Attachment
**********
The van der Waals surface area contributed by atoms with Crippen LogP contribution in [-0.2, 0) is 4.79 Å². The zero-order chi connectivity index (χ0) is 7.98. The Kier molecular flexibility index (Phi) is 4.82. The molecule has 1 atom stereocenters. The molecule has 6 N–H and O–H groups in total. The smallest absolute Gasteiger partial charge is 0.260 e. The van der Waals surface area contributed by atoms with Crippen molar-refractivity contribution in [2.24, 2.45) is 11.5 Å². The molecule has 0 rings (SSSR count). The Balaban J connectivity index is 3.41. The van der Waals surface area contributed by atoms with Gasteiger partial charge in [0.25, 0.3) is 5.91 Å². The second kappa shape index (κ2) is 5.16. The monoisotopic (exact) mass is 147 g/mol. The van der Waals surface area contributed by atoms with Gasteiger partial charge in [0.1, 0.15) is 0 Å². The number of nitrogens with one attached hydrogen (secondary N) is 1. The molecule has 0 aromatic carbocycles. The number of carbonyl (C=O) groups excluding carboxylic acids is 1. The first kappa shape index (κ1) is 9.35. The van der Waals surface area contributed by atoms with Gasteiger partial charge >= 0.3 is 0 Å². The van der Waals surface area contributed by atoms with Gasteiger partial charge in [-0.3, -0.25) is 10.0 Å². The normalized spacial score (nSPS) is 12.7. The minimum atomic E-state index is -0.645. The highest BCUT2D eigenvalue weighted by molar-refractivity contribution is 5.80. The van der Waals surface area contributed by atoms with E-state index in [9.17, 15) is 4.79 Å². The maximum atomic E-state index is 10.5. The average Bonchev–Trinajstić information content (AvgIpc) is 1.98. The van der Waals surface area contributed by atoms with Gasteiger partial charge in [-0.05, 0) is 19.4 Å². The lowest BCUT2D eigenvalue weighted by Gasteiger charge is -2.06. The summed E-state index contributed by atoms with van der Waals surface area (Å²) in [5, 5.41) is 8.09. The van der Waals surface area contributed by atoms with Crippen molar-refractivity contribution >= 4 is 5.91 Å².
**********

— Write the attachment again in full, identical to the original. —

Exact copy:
The van der Waals surface area contributed by atoms with Crippen LogP contribution in [-0.2, 0) is 4.79 Å². The zero-order chi connectivity index (χ0) is 7.98. The Kier molecular flexibility index (Phi) is 4.82. The molecule has 1 atom stereocenters. The molecule has 6 N–H and O–H groups in total. The smallest absolute Gasteiger partial charge is 0.260 e. The van der Waals surface area contributed by atoms with Crippen molar-refractivity contribution in [2.24, 2.45) is 11.5 Å². The molecule has 0 rings (SSSR count). The Balaban J connectivity index is 3.41. The van der Waals surface area contributed by atoms with Gasteiger partial charge in [0.25, 0.3) is 5.91 Å². The second kappa shape index (κ2) is 5.16. The monoisotopic (exact) mass is 147 g/mol. The van der Waals surface area contributed by atoms with Gasteiger partial charge in [0.1, 0.15) is 0 Å². The number of nitrogens with one attached hydrogen (secondary N) is 1. The molecule has 0 aromatic carbocycles. The number of carbonyl (C=O) groups excluding carboxylic acids is 1. The first kappa shape index (κ1) is 9.35. The van der Waals surface area contributed by atoms with Gasteiger partial charge >= 0.3 is 0 Å². The van der Waals surface area contributed by atoms with Gasteiger partial charge in [-0.3, -0.25) is 10.0 Å². The normalized spacial score (nSPS) is 12.7. The minimum atomic E-state index is -0.645. The highest BCUT2D eigenvalue weighted by molar-refractivity contribution is 5.80. The van der Waals surface area contributed by atoms with E-state index in [9.17, 15) is 4.79 Å². The maximum atomic E-state index is 10.5. The average Bonchev–Trinajstić information content (AvgIpc) is 1.98. The van der Waals surface area contributed by atoms with Gasteiger partial charge in [-0.05, 0) is 19.4 Å². The lowest BCUT2D eigenvalue weighted by Gasteiger charge is -2.06. The summed E-state index contributed by atoms with van der Waals surface area (Å²) in [5, 5.41) is 8.09. The van der Waals surface area contributed by atoms with Crippen molar-refractivity contribution >= 4 is 5.91 Å².